The biblically based holiday of Succot is winding down. Each year on Succot, known as the "Feast of Ingathering" because it is when the harvest season draws to a close, Jews pay tribute to the divine command to build a succa, a temporary dwelling place used by the Israelites in the wilderness after their liberation from Egyptian enslavement (Leviticus 23:34). The holiday is also designated as the "Season of Gladness," as Jews celebrate the fruits of their produce (Deuteronomy 16:14-15).
It is not only the theological edict of building a "tent" in recognition of this desert holiday that is important, but also the symbolic thrust of Succot throughout Jewish history. After all, for almost two millennia, Jews found themselves living in a state of impermanence - never being able to settle down for an extended period with a secure roof over their heads. After the fall of the Second Temple in 70 CE, Jews lived the life of the "wandering Jew," poignantly portrayed as the people of the mythical "Anatevka" from the popular Broadway musical Fiddler on the Roof - barely surviving exile, the Crusades, the Inquisition, pogroms and the Holocaust.
WITH THE establishment of the State of Israel in 1948, it seemed that this transitory life had finally ended, despite numerous attempts by the Arab countries surrounding it to "drive the Jews into the sea." Yet at its outset, the nascent Jewish state absorbed 600,000 Jewish refugees from Arab countries - a fact that is all too often overlooked by the world community when addressing the matter of refugees. Throughout Israel's 61-year existence, the country has continued to absorb Jewish "nomads" - even as recently as the early 1990s, when Russian and Ethiopian Jews arrived at its shores.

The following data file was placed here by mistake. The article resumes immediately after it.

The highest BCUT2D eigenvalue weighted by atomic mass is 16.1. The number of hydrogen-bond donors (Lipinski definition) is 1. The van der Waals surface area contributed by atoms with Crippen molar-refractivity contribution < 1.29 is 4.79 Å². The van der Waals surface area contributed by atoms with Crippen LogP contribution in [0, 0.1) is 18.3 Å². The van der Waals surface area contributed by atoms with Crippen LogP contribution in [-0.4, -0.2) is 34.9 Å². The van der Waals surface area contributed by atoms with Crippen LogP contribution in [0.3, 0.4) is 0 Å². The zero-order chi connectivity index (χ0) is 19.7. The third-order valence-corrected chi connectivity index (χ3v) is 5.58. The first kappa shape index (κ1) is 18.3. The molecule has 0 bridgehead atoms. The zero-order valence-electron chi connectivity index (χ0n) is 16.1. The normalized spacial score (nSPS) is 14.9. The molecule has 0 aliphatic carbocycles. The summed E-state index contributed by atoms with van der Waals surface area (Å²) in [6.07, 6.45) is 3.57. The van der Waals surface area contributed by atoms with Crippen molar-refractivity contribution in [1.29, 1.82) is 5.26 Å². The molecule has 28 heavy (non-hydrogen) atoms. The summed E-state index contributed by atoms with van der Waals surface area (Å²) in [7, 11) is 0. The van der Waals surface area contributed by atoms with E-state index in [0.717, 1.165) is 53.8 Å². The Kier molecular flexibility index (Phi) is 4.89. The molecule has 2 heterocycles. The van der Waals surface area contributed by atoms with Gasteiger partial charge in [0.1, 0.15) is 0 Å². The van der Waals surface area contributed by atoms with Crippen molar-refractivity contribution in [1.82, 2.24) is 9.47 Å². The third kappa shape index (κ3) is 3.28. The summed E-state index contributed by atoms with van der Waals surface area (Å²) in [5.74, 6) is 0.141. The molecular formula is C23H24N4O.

Additionally, with rockets fired by Hizbullah and by Hamas, Israelis in the north and south have been forced to abandon their stationary status. Therefore, the construction of the succa has profound relevance today as it jogs our historical memory, demonstrating how tentative Jewish life can be even in our homeland.
Because Israel is now a sovereign state, no longer dependent on the goodwill of another ruler, it is able to guarantee its sense of security. There is no choice because there is no longer an alternative for the Jewish people to live as a self-contained and self-defined community anywhere except in Israel. Israel has learned its lesson well, fending off Arab armies and terrorist organizations.
But there are other lessons to be garnered from this holiday, which unfortunately Israel has failed miserably to internalize. So great is its failure that Jews could bring upon themselves another wilderness-like experience of uncertainty. If history is to teach us anything, then we should understand that just as no one could suppress the will of the Jewish people to gain its own national expression in the land of its forefathers after nearly 2,000 years of statelessness, so the aspirations of the Palestinian people to attain a sense of belonging and permanence must also be acknowledged.
Unless a peace accord can be forged within a very short time, given the policies of Israel's governments - Labor, Likud and Kadima - the idea of Palestinians securing any foothold in a state that they can define as their own will be nonexistent (even though they are also to blame for this sorry state of affairs). They will be restricted to their own brand of succa, dictated by an intransigent Jewish nation that is incapable of interpreting Jewish tradition and history with any sense of universal understanding - a message expressed on Succot by the offering of 70 bullocks as atonement for the 70 nations of the world (Numbers 29:12-38). This practice, reinforced in rabbinic sources (Talmud Succa 55b), is also based on a prophetic vision that all nations will join the people of Israel in Jerusalem for Succot (Zecharia 14:16).